OCCC’s ‘Romeo and Juliet’ an opening night success

November 30, 2011 Community Print Print

OCCC’s production of “Romeo and Juliet” was an opening night success with almost every seat in the Bruce Owen Theater filled on Nov. 17.

“The show is where I want it to be,” said Rachel Irick, guest director of the play, after the performance. With flowers in her hand, a gift from the cast, she said she expected each night’s performance to get better.

Recovering from an injury, Irick watched the performance from her wheelchair in the back of the theater.

Michael Cowan Jr., who played Romeo, said he was nervous before the performance started but that he was also very excited.

“I thought it went amazing,” Cowan said regarding the opening night performance.

Emily Germany, who portrayed Juliet, said she was satisfied with her performance on the first night. She said that she was proud of the energy she was able to use when her character learned about Tybalt’s death.

Emily’s mother, Pat Germany, said Irick did an outstanding job directing the play. She also mentioned that all of the actors did very well.

“I wouldn’t change a thing,” Pat Germany said. “Rachel should be proud.”

Before the performance started, theater program director Brent Noel said he thought the actors were ready to perform at their best. He also drew laughter from the audience when his phone rang during his speech about audience members turning off their cell phones.

After the performance, Noel said the actors really were able to blossom during the performance. He said he was happy with their efforts.

Beforehand, audience members seemed excited about the performance. Emily Vice, a 19-year-old psychology major, said she was looking forward to seeing OCCC’s rendition of William Shakespeare’s tragic love story.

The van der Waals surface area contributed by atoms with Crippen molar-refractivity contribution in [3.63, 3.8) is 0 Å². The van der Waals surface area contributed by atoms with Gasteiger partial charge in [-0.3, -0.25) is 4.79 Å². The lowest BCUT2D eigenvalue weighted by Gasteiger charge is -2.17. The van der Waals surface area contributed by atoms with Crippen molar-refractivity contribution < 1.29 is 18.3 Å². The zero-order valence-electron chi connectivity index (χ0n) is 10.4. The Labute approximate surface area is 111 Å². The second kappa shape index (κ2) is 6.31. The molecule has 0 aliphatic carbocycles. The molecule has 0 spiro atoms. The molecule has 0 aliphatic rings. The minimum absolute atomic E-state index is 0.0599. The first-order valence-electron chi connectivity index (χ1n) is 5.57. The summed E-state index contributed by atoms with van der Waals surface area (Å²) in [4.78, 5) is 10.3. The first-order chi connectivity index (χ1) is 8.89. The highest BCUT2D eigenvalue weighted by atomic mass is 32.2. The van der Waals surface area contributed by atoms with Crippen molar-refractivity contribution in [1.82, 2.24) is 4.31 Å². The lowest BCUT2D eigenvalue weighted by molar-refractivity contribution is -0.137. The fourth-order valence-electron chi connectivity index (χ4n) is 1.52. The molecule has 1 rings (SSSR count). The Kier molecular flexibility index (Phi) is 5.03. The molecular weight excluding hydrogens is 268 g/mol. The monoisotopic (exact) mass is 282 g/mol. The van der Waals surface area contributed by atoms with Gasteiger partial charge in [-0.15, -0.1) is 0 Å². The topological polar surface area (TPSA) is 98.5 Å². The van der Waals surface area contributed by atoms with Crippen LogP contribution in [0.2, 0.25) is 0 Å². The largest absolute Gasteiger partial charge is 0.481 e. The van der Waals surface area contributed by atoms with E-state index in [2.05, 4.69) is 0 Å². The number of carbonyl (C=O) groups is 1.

The actors wore colorful, elaborate costumes designed by Andy Wallach. Many of the characters carried swords in every scene and some used them in fights.

Tybalt, played by Gabriel Pranter, died in a sword-fighting scene. This was one of the saddest scenes in the play, with characters wailing and crying over the death.

The set was versatile with big pieces, like Juliet’s bed, rolled on and off the stage throughout the performance. The show itself was funny, tragic, romantic, violent, and everything “Romeo and Juliet” should be.

The audience members laughed intermittently throughout the performance, especially during scenes with the loud and animated Mercutio, played by Rick Foresee. Irick brought the humor of the story to the surface.

Children in the front row of the audience snickered during the love scene between Romeo and Juliet, which entailed the two stripping down to their long under garments and rolling around in Juliet’s bed.

The tragedy of the two young lovers was portrayed strongly during the play. Germany and Cowan were able to show the love their characters shared in life and in death.

To contact Alex Hawthorn, email onlineeditor@occc.edu.

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